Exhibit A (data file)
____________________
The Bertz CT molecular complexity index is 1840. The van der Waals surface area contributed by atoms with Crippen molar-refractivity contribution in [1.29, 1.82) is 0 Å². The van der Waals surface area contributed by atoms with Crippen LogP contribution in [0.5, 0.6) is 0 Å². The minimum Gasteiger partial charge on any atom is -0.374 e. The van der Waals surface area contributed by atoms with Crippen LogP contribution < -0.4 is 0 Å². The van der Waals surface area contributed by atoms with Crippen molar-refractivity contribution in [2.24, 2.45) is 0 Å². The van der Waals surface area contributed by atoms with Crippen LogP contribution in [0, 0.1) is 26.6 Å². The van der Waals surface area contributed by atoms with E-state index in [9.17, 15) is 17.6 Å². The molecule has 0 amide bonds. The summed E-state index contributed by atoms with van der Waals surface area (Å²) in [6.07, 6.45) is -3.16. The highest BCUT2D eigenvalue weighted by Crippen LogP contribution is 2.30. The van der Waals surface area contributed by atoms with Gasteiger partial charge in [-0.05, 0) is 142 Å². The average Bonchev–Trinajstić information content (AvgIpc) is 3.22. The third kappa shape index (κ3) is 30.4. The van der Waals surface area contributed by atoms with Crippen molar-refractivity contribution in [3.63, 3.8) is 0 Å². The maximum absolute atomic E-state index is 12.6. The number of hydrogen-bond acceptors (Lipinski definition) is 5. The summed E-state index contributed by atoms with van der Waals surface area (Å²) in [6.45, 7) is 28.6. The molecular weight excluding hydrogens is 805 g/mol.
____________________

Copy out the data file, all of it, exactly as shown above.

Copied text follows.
The Bertz CT molecular complexity index is 1840. The van der Waals surface area contributed by atoms with Crippen molar-refractivity contribution in [1.29, 1.82) is 0 Å². The van der Waals surface area contributed by atoms with Crippen LogP contribution in [0.5, 0.6) is 0 Å². The minimum Gasteiger partial charge on any atom is -0.374 e. The van der Waals surface area contributed by atoms with Crippen LogP contribution < -0.4 is 0 Å². The van der Waals surface area contributed by atoms with Crippen molar-refractivity contribution in [2.24, 2.45) is 0 Å². The van der Waals surface area contributed by atoms with Crippen LogP contribution in [0, 0.1) is 26.6 Å². The van der Waals surface area contributed by atoms with E-state index in [9.17, 15) is 17.6 Å². The molecule has 0 amide bonds. The summed E-state index contributed by atoms with van der Waals surface area (Å²) in [6.07, 6.45) is -3.16. The highest BCUT2D eigenvalue weighted by Crippen LogP contribution is 2.30. The van der Waals surface area contributed by atoms with Gasteiger partial charge in [-0.05, 0) is 142 Å². The average Bonchev–Trinajstić information content (AvgIpc) is 3.22. The third kappa shape index (κ3) is 30.4. The van der Waals surface area contributed by atoms with Crippen molar-refractivity contribution in [3.63, 3.8) is 0 Å². The maximum absolute atomic E-state index is 12.6. The number of hydrogen-bond acceptors (Lipinski definition) is 5. The summed E-state index contributed by atoms with van der Waals surface area (Å²) in [6.45, 7) is 28.6. The molecular weight excluding hydrogens is 805 g/mol.